By Tiffany Fessler, Communications Manager
We’re celebrating Women in Construction this week, so it’s only fitting that we talk about how women are contributing to and making a difference in our industry.
Women are definitely increasing in numbers in construction. With labor shortages at an all-time high, many companies are turning to women to fill job openings. This is not only promoting diversity on our job sites, but it’s also giving many women a boost in pay. According to the Bureau of Labor Statistics, the average U.S. women makes 81.1 percent of what men do, but in construction, that number rises to 95.7 percent. So, while only 9.1 percent of workers currently in the construction industry are women, the numbers are going up!
If you’ve been following us on social media this week (Facebook, Twitter, LinkedIn, YouTube, Instagram), you know we’ve been out and about talking with young women about the potential of a career in construction. We’re talking with some tweens at the Austin Public Library next week! We’ve found the earlier we begin talking to girls, the more interest they will have in the industry. We’ve even heard that from our own employees.
“I have always been interested in science and especially the practical application of science,” said Allie Shacklett, a project engineer in our Nashville Office. “So I went to school for civil engineering at Auburn.”
Project Manager Diana Love said her dad was a big influence on her choice to major in engineering because of his passion for home building and home repair. “There are photos of me in diapers helping him paint our basement!” Diana said.
Many of the women working at Hoar have gotten here through other avenues. For Administrative Assistant Misty Monceaux, a move from New Orleans to Houston saw her looking for a new opportunity.
“Living in New Orleans, I became a huge fan of the architecture, and I always thought seeing the process of a building’s construction would be a great experience,” she said. When she heard about an opening at our Houston Office, Misty applied, and has now been with our team for three years.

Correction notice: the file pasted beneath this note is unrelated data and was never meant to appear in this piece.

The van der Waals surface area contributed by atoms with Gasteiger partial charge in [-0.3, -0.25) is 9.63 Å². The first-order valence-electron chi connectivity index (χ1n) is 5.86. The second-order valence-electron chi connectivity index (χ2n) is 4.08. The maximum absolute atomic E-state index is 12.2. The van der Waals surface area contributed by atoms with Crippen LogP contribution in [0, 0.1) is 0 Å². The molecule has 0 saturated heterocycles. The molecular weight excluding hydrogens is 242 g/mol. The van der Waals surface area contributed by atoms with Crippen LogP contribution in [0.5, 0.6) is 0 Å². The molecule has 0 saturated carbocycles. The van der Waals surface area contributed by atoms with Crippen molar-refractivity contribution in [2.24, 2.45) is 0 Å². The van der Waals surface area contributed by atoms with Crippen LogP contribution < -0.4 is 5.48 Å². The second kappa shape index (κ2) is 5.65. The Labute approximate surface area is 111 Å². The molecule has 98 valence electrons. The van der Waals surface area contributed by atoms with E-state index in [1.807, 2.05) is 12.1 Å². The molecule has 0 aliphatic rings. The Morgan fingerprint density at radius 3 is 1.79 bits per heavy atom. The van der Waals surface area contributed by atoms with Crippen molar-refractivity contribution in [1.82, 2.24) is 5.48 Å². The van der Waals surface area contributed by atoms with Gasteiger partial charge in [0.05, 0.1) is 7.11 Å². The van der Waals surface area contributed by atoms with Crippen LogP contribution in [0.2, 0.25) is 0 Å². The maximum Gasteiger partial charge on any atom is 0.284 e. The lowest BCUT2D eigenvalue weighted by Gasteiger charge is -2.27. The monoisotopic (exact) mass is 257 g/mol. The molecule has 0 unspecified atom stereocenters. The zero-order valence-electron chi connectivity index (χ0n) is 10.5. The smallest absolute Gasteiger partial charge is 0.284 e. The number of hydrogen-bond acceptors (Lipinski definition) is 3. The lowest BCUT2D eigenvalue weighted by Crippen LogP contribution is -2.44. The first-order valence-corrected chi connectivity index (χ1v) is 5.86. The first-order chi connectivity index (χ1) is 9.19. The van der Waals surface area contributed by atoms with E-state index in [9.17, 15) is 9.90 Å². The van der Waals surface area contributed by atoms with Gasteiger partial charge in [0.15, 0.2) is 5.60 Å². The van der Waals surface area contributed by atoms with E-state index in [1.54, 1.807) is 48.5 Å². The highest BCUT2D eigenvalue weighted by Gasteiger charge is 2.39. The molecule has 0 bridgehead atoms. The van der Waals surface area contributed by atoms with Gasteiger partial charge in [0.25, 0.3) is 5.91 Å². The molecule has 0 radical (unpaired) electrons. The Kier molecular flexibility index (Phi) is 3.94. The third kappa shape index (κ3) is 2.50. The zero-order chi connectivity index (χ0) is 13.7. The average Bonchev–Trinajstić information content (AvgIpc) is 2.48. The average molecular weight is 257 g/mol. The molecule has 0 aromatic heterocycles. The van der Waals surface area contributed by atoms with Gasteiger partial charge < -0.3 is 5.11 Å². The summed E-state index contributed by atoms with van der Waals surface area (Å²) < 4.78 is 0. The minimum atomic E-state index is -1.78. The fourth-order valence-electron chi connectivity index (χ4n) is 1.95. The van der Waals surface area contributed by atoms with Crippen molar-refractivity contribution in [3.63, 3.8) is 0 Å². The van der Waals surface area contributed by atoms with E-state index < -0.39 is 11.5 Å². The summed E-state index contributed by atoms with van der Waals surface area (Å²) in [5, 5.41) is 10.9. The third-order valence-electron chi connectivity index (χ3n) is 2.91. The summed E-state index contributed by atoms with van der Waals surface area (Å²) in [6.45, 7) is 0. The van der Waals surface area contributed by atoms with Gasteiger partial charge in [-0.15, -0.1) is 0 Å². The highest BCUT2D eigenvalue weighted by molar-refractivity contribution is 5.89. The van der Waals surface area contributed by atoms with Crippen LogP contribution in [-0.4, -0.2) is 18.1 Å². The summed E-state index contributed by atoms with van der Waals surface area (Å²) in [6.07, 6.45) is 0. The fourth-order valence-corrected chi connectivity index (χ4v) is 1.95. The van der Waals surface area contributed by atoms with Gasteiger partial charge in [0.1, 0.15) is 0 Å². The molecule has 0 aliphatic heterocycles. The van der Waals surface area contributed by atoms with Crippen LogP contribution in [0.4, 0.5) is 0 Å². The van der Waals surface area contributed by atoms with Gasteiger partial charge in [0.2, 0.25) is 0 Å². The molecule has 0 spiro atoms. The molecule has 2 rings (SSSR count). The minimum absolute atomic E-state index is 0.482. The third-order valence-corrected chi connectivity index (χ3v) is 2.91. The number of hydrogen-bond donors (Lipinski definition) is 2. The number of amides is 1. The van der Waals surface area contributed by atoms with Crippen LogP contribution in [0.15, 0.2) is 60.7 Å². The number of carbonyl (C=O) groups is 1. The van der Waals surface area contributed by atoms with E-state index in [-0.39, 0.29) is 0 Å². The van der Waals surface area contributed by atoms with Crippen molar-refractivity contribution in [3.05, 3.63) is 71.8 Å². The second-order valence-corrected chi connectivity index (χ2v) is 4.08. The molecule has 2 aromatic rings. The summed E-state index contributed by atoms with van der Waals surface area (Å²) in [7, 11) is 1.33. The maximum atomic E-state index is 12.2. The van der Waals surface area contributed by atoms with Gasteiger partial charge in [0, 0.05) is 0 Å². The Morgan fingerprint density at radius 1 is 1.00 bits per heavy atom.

Field Office Coordinator Casey Hinojosa oversees all our field office administrators in the Florida Division.
“My husband was working on a Hoar project and they needed a receptionist,” Casey said. “It was the best decision of my life. I had no idea how much I would love working in construction!
It brings me great pleasure helping people, watching a building being constructed from the ground up, and being part of such a great accomplishment.”
Having more women in the industry also benefits the bottom line. According to a Peterson Institute for International Economics study, firms that went from having no women in corporate leadership to a 30 percent share had a one-percentage-point increase in net margin — which translates to a 15 percent increase in profitability.
“I have had multiple men in the industry say ‘how great it is to see women in a project management position,’” Allie said. “As a minority, it is empowering to hear people want to see more diversity.
In the past, it sometimes felt like a competition. Women against women to see who would be awarded the job, but now it’s an encouraging atmosphere. We are here to support one another and push each other, the company, and the industry forward.”